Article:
It was a thrilling moment when Dany and Drogon swooped in and laid waste to the wights slowly overwhelming Jon, Beric, Tormund, the Hound, and the others. It looked arguably better than the already impressive display she put on in episode 4, too. And yet almost every decision made that led up to Dany's arrival felt too convenient, while every storytelling beat felt a little too familiar.
With three fewer episodes this season, narrative expediency can be given a pass in most cases. But when it came to the sheer amount of shortcuts and familiar action beats meant to ratchet up the tension, 'Beyond the Wall' was often beyond the pale. After an impressive encounter with a zombie polar bear that wound up costing Thoros of Myr his life, the adventure relied less on surprises and instead let the Hound put everyone on thin ice while demonstrating the actual ice they were on was thick enough to cross. The same goes for Jon pulling another Battle of the Bastards-style Leroy Jenkins move by keeping Dany and Drogon grounded just long enough for the Night King to kill Viserion with all the effort most people put into launching a paper airplane.
Sure, that proves that the Night King is one guy you don't want to tangle with, but does his bringing Viserion back to life as zombie dragon (or does that make him a dwight?) really outweigh Gendry's miraculous sprint back to the Wall or the raven's seemingly faster-than-light travel to Dragonstone requesting Dany's help? All season long Game of Thrones has been playing fast and loose with the rules of geography and time, and for the most part it could be shrugged off so long as you beleieved the appropriate amount of time had passed. Here, though, the immediacy of the situation takes that option off the table, and the storytelling is weakened as a result.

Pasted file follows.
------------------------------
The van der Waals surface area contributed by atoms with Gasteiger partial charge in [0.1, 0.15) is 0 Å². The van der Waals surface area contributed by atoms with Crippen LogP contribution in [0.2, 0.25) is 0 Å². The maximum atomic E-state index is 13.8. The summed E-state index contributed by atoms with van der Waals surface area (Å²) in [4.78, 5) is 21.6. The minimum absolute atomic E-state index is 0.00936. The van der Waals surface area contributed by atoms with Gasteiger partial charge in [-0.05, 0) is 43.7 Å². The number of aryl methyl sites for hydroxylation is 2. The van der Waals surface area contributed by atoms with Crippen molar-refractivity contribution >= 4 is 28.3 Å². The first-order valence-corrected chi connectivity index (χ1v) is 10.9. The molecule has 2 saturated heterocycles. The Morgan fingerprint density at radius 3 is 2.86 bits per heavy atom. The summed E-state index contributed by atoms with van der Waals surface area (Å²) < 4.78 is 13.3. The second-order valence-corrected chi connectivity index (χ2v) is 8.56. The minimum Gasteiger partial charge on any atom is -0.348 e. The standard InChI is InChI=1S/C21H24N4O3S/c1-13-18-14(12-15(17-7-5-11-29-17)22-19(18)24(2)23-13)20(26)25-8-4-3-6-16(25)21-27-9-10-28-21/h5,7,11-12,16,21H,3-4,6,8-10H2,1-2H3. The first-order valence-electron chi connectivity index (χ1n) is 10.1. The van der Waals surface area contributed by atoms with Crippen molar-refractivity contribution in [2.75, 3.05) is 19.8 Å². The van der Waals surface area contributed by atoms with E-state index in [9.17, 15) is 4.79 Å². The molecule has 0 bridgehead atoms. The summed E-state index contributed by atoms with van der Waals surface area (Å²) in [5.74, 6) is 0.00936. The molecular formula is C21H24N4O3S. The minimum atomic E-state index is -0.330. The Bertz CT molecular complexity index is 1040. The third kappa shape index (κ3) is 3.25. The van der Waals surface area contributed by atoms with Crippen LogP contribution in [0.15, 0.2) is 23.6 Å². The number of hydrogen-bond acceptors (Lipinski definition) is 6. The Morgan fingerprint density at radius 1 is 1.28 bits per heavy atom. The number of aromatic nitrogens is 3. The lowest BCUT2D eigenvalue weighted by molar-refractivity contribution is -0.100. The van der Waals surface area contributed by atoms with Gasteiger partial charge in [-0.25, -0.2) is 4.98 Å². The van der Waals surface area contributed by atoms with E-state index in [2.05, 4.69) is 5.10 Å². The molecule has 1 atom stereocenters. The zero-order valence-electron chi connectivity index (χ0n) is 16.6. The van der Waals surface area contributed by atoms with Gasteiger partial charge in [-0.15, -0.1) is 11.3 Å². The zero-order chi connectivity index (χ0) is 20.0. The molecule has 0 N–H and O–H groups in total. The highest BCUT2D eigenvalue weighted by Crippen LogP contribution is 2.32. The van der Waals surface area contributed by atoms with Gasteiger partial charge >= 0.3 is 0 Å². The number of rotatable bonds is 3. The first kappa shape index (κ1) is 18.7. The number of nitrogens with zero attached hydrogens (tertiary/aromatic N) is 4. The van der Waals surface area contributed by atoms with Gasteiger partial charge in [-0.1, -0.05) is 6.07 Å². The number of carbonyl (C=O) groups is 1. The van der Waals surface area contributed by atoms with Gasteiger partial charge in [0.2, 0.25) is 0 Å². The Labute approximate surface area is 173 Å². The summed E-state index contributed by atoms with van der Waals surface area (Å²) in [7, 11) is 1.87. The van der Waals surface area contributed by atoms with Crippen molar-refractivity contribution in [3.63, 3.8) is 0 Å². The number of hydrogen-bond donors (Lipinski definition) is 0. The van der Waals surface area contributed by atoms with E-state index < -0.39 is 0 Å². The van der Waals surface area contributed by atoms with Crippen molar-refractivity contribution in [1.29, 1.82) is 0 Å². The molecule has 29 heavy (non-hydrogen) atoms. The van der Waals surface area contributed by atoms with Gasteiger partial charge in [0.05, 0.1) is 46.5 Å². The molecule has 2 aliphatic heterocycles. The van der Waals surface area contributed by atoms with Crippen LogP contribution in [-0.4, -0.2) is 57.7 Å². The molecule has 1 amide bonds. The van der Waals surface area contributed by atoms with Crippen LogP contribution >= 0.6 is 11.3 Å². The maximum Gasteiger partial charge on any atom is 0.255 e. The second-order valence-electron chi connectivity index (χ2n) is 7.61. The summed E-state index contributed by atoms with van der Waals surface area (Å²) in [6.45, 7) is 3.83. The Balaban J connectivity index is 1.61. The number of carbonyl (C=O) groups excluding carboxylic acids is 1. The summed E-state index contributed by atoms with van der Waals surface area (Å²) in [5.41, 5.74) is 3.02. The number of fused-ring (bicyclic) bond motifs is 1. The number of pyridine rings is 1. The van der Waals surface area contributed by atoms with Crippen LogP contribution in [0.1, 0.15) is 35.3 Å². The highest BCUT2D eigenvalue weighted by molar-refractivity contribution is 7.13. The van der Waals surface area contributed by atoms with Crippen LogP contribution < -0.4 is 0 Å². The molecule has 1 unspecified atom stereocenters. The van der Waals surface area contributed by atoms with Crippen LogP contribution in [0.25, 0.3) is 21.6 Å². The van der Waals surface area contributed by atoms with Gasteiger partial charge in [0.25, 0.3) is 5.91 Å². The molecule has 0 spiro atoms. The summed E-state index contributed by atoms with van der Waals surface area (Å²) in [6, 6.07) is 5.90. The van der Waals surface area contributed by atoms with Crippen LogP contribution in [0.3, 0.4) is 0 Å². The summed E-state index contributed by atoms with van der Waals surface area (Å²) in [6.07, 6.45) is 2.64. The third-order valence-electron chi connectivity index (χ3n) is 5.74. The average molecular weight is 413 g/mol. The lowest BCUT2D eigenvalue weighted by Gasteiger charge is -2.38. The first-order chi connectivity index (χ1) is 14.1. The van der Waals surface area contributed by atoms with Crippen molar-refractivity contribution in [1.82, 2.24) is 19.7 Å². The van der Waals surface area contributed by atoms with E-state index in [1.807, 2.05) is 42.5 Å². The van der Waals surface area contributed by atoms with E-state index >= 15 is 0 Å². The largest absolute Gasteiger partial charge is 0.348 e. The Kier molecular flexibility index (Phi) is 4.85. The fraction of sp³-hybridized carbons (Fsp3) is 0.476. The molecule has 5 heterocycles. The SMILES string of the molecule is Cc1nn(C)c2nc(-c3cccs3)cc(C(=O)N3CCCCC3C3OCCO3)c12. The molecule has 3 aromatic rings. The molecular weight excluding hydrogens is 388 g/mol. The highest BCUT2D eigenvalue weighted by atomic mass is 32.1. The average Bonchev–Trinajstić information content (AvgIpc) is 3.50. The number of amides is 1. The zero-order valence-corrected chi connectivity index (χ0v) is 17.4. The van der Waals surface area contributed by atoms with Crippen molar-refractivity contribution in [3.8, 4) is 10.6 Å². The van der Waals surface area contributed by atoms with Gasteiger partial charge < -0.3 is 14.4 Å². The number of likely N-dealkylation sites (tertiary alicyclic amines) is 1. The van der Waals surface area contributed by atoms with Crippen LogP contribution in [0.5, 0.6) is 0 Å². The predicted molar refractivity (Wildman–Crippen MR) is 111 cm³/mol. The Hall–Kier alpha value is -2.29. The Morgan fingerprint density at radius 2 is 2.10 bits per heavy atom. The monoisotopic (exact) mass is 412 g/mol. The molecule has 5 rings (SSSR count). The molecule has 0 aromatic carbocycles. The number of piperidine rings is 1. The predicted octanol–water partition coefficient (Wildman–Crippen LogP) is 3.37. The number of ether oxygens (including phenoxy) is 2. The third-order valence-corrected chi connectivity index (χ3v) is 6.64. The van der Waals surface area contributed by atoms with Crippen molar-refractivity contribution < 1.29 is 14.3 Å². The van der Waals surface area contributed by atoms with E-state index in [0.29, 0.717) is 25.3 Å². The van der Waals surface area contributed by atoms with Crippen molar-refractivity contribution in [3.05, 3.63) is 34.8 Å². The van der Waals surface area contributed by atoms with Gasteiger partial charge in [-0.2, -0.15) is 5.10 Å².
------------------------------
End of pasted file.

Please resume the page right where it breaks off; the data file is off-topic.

Maybe the biggest surprise was how conventional 'Beyond the Wall' demonstrated Game of Thrones has become now that it's running out of characters it can kill to subvert the expectations of the genre. That's not necessarily a bad thing, as there's no point to the narrative if you don't have meaningful characters who will see it through to the end, but teasing the death of Jon Snow again (as well as Tormund and Jorah), only to have Benjen be the requisite sacrificial lamb, after a very hasty reunion with his nephew and inexplicable refusal to get on the horse, underlined the inescapable conventionality of the series' march toward its conclusion.
In the end, 'Beyond the Wall' delivered an action-packed episode that made good on the promise of spectacle, but did so in a way that undermined the series' reputation for maneuvering its plot in a graceful and nuanced manner. Those aspects don't necessarily diminish the larger implications of the hour, like Viserion's death or Jon pledging an oath to Dany, nor do they take away from the absolutely amazing visuals the hour presented. So while 'Beyond the Wall' won't stand up to more impressive efforts like 'Blackwater' or 'The Watchers on the Wall', it gets the job done when it comes to raising tension for the final hour of the season.
Elsewhere in Westeros
The long walk beyond the wall provided plenty of time for terrific character interactions. Tormund and the Hound's discussion of Brienne of Tarth stands out as another example of how funny this show is and how welcome an exchange like theirs can be before heading into an anxiety-inducing encounter.
Additionally, Jon and Jorah's exchange made for an interesting conversation that informed not only what these men thought about their fathers, but also how they continue to view themselves through what are essentially the eyes of dead men.
While things were going south for the characters who were just north of the Wall, tension in Winterfell also reached a boiling point between Sansa and Arya. Again, as with the encounter with the White Walkers and wights, it's clear Game of Thrones could have used a few extra hours to move the plot in more logical fashion. The conflict here benefits from past animosity between the two sisters, but the final exchange was clumsy in a way this show just normally isn't. There's reason to believe that it's all a ploy to force Littlefinger's hand, but if not, it doesn't bode well for how the Stark sister plot is progressing.
Game of Thrones season 7 concludes next Sunday @9pm on HBO.